Exercise, eating, using caffeine, drinking large quantities of liquid and alcohol should not occur before bed. Exercise increases the sympathetic nervous system and makes it more difficult to sleep if done to close to bed. Eating before bed, especially a big meal increases the risk of gastroesophageal reflux. Drinking, especially a lot of fluid increases the risk of getting up in the middle of the night to use the bathroom. Caffeine is a stimulant and reduces the ability to sleep. Alcohol, while sedating, actually reduces the quality of sleep and results in early morning awakening.
Encourage clients to be careful what they do when they wake up in the middle of the night. The more one does when they wake up the more work the mind has to do and the more this drives the patient awake.
Placing a nightlight in the bathroom can be used to reduce the need to turn on the bright overhead lights when awakening in the middle of the night. Bright light exposure in the middle of the night drives the patient out of a state of sleep.
Spend a little time outside every day. Bright light during the day is associated with improved nighttime sleep.
Many cases of insomnia can be managed with the above interventions. This may take a lot of work and clients often would rather take a medication then have to take on all the tasks necessary to improve quality of sleep.
Psychological-behavioral treatments have demonstrated efficacy in the treatment of chronic insomnia. A variety of psychological and behavioral techniques have been evaluated in well-designed controlled clinical trials. Specific techniques include:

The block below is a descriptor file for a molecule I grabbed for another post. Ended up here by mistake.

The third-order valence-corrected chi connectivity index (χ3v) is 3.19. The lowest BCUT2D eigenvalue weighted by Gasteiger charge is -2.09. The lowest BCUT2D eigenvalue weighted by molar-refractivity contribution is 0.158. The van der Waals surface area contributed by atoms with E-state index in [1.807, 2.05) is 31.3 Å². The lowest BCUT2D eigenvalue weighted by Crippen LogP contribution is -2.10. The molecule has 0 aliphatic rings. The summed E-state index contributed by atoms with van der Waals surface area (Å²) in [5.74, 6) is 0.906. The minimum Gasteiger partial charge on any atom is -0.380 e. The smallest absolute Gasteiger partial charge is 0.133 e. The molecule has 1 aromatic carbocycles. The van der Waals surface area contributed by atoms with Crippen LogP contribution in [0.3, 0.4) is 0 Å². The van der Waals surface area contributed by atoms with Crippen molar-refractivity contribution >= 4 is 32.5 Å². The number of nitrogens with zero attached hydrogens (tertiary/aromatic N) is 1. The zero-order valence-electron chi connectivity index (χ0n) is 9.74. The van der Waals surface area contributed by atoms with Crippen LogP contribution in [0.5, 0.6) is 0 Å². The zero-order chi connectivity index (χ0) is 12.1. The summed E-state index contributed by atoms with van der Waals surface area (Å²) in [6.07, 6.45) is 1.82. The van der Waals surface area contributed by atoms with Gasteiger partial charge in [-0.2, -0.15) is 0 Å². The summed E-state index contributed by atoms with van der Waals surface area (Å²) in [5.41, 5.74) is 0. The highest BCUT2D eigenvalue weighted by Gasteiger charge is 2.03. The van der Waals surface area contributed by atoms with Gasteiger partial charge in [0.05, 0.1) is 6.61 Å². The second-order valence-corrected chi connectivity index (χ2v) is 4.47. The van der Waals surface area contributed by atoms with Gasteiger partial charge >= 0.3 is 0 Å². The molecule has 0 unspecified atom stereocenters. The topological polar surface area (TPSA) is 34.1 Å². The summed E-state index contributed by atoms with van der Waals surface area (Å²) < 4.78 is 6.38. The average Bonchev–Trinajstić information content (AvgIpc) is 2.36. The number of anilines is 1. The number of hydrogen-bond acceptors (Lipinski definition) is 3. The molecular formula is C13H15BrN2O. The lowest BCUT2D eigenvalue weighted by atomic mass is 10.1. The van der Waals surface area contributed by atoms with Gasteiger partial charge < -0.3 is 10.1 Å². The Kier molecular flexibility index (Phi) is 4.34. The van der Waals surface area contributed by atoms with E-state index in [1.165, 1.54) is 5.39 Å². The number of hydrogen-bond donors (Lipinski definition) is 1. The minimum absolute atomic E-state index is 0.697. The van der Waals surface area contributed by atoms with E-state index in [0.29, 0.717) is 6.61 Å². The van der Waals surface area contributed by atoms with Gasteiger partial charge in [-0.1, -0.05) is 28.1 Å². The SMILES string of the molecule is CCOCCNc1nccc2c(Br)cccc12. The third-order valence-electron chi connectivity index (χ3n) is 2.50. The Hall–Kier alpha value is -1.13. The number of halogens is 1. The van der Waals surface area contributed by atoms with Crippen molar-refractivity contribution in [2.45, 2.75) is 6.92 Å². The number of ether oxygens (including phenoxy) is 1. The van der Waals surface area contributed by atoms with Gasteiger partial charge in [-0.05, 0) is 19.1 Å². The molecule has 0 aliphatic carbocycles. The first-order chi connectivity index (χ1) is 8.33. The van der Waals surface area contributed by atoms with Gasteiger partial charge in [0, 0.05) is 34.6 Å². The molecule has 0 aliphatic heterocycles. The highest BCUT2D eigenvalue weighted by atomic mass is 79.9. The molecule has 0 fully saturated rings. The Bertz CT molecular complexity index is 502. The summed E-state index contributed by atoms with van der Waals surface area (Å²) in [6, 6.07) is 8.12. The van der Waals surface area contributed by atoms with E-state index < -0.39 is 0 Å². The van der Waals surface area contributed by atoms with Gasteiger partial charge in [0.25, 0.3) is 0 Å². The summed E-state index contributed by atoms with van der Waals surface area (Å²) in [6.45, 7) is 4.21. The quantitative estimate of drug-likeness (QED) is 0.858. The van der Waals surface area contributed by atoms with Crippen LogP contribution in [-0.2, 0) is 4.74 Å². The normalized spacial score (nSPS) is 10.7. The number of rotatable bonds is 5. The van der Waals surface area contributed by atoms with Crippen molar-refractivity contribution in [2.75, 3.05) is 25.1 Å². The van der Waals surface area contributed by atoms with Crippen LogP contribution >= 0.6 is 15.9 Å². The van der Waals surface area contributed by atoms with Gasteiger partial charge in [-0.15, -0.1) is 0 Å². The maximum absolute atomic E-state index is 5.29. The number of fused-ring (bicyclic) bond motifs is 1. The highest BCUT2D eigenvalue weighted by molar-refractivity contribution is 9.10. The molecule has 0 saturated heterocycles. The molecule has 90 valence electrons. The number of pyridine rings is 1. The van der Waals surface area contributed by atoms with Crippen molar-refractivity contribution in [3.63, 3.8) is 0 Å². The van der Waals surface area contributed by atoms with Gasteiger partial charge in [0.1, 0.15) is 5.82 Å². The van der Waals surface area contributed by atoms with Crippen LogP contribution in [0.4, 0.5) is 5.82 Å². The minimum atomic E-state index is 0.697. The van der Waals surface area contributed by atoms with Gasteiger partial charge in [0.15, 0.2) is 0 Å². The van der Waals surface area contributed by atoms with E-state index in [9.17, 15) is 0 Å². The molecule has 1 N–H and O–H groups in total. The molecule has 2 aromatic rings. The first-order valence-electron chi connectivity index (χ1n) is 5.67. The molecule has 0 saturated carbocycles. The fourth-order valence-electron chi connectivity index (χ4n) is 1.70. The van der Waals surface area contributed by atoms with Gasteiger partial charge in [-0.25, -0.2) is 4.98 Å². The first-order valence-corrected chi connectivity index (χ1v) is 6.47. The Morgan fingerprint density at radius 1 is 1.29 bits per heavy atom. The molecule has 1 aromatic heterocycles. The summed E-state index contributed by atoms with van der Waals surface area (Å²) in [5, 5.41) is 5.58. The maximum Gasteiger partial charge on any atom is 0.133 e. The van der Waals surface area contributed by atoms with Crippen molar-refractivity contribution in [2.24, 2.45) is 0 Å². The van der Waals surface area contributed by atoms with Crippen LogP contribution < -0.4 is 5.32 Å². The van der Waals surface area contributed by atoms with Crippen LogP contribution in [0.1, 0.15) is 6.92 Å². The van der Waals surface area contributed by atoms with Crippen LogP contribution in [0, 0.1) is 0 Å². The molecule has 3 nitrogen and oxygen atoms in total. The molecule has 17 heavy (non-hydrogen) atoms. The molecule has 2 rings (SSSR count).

*sleep restriction therapy
*stimulus control therapy
*multimodal cognitive-behavioral treatment for insomnia
The various psychological and behavioral treatments for insomnia share several common elements that have been combined into briefer forms of treatment. Common elements too many of these treatments include:
1) education regarding sleep, sleep needs, and physiological regulation of sleep
2) the establishing of more regular sleep hours, with particular emphasis on the time of arising in the morning
3) limitation of time in bed to more closely match the individuals actual sleep hours
4) reinforcement of the bed and bedroom as a stimulus for sleep rather than for wakefulness and frustration about sleep.
Cognitive behavioral therapy for insomnia is a structured program that helps the client identify and replace thoughts and behaviors that cause or worsen sleep problems with habits that promote sound sleep. Unlike sleeping pills, cognitive behavioral therapy for insomnia helps the client overcome the underlying causes of your sleep problems rather than just treating the symptoms.